On June 6, 1984, President Ronald Reagan stood at the very spot on the northern coast of France where forty years before Allied soldiers had stormed ashore to liberate Europe from the long night of Nazi tyranny.
As an audience of D-Day veterans and world leaders listened, President Reagan introduced the American Rangers who captured the cliffs as “champions who helped free a continent. These are the heroes who helped end a war.”
But starting this year, many of our best students won’t learn about the “boys of Pointe du Hoc.” Although state and local U.S. history standards recognize and honor the heroism and contributions of American military commanders, servicemen and women, and Congressional Medal of Honor recipients, the College Board’s redesigned Advanced Placement U.S. History (APUSH) Framework ignores them. In fact, it essentially ignores all of American military history from the Revolutionary War to the present day.
About 500,000 of our nation’s most academically talented high school sophomores and juniors take APUSH. The College Board’s new Framework completely omits all American military commanders and notes just two battles – Gettysburg and Sherman’s March to the Sea. It totally neglects the valor and sacrifices of the American servicemen and women. Veterans and their families will be dismayed to learn that Washington does not cross the Delaware, William Travis (a South Carolina hero) does not defend the Alamo, and the GI’s do not liberate Europe.
Instead, our students will learn that the American Expeditionary Force in World War I “played a relatively limited role in the war” (yes, it states that even though American casualties totaled almost 321,000) and that during World War II the “atomic bomb raised questions about American values.” In addition, the Framework reduces both the Korean War and the Vietnam War to just one sentence, while completely omitting the GI Bill, the Berlin Airlift, and the Cuban Missile Crisis.
Although the APUSH Framework largely passes over American military history, it does devote extensive coverage to conflicts with Native Americans. For example, the Framework notes five major wars between Native Americans and the colonists and two major battles between Plains Indians and the U.S. Cavalry. Indeed, the Framework devotes more space to diplomatic relations with Native American tribes following the French and Indian War than it does to both World War I and World War II combined. It is also shocking to learn that the Framework omits all mention of General Eisenhower, the Supreme Allied Commander of the D-Day Invasion, yet sees the need to note Chief Little Turtle — whose warriors killed 600 U. S. soldiers in America’s worse military disaster against Native American forces.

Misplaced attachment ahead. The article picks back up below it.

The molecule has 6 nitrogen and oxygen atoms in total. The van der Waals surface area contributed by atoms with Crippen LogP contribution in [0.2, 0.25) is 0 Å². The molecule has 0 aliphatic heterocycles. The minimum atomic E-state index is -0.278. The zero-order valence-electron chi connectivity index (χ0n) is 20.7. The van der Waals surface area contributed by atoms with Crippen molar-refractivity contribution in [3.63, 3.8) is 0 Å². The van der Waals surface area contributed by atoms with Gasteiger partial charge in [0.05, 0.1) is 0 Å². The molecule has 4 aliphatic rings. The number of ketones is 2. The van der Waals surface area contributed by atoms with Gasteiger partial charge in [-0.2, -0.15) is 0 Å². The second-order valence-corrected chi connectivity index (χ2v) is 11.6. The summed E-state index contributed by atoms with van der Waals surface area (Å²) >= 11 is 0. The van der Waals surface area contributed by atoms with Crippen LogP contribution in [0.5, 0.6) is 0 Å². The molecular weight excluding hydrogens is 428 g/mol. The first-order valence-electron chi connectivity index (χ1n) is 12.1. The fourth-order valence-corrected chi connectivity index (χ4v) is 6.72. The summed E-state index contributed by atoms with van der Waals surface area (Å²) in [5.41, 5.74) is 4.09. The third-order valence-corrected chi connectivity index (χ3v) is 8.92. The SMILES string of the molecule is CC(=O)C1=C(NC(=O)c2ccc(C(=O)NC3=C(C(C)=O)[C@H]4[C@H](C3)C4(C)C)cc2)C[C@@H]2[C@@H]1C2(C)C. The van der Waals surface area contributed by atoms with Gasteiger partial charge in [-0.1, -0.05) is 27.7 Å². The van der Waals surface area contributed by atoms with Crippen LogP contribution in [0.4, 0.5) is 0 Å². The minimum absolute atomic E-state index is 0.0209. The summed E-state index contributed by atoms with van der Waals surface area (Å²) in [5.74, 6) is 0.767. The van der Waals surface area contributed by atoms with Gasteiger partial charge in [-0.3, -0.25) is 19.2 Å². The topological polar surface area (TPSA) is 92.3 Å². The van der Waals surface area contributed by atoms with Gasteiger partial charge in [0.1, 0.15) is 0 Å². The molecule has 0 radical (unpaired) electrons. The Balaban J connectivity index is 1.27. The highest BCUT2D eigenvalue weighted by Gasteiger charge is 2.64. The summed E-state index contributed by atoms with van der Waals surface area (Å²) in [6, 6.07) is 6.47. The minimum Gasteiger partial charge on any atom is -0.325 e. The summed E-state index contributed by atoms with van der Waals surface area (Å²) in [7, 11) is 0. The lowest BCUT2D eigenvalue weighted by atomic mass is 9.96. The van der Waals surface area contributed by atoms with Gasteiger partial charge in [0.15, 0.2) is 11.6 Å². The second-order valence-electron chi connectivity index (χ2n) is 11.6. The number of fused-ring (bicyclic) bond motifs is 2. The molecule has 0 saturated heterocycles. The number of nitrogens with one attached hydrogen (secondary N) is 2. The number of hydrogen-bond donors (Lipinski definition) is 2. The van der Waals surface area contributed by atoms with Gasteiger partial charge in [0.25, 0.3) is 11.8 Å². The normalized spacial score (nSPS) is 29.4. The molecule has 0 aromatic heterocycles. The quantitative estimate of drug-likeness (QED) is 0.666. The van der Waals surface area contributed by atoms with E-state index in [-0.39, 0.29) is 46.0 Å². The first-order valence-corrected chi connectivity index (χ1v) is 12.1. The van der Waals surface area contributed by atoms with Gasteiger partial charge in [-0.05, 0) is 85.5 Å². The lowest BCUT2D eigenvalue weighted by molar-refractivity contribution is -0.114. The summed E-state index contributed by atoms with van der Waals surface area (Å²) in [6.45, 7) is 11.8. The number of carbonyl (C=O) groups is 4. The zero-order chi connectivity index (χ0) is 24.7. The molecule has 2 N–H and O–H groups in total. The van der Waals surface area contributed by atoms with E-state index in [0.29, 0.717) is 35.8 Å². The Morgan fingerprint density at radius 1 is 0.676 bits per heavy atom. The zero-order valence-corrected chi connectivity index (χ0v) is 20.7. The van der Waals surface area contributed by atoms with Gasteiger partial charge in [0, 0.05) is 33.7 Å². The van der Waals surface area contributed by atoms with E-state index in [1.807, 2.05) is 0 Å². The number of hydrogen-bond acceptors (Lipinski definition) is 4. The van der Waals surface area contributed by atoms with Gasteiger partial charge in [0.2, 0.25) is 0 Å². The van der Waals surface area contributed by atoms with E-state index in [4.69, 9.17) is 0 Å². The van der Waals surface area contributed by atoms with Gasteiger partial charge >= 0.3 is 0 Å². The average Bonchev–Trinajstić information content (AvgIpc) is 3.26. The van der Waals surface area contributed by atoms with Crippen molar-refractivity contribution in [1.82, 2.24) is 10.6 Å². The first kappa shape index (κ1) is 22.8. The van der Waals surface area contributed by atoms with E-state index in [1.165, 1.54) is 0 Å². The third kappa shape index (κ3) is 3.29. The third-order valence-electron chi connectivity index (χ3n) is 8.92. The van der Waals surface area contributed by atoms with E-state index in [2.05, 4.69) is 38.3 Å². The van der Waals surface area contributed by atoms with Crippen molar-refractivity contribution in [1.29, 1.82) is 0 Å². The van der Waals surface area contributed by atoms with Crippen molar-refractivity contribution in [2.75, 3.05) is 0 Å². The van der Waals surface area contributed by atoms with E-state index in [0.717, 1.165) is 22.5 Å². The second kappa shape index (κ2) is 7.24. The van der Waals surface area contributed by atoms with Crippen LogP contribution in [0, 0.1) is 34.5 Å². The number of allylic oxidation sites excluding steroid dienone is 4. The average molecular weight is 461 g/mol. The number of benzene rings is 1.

The College Board insists that the APUSH Framework offers a “balanced” presentation of the American story. However, the imbalance between its minimal coverage of traditional American military history and its enhanced coverage of the conflicts with Native Americans strongly supports the conclusion that the authors of the Framework had other objectives.
The nine professors and high school teachers who wrote the APUSH Framework adopted a consistent revisionist interpretation of American history. In a penetrating analysis of the roots of the Framework, Stanley Kurtz explains that, from the revisionist point of view, “the heart of our country’s history lies in the pursuit of empire, the dominion over others.” Given this focus on America as a rising imperialist power, “the formative American moment was the colonial assault on the Indians… This is why the Framers and the principles of our Constitutional system receive short shrift in the new AP guidelines, and why the conflict between the settlers and the Indians has taken center stage.”
The Framework’s neglect of American military history is also closely tied to the document’s aversion to the concept of American Exceptionalism. According to this traditional concept, America has a historic mission to be a model and defender of freedom and democracy. American forces thus do not go into battle because they hate the enemy or to seize new territories. Rather, like “the boys of Pointe du Hoc,” they risk their lives to defend freedom at home and around the world.
One must wonder how, in a few years, APUSH will describe the heroics of today’s military. Or will the College Board just ignore them altogether?
The Framework’s neglect of the valor and contributions of America’s military forces is unacceptable. During the initial assault on Omaha Beach, the American commander called on his troops to demonstrate extraordinary valor with this legendary command: “Rangers lead the way!” No such inspirational stories appear in the APUSH Framework.
We urge veterans and their families to lead the way in demanding that the College Board withdraw the APUSH Framework and return to a curriculum that rightly honors their bravery and sacrifice, and that reaffirms our founding principles as something worthy of the good fight.
Jane Robbins is the senior fellow of APP Education of the American Principles Project, a conservative advocacy organization based in Washington, D.C.
Larry Krieger is a retired AP U.S. History teacher from Pennsylvania.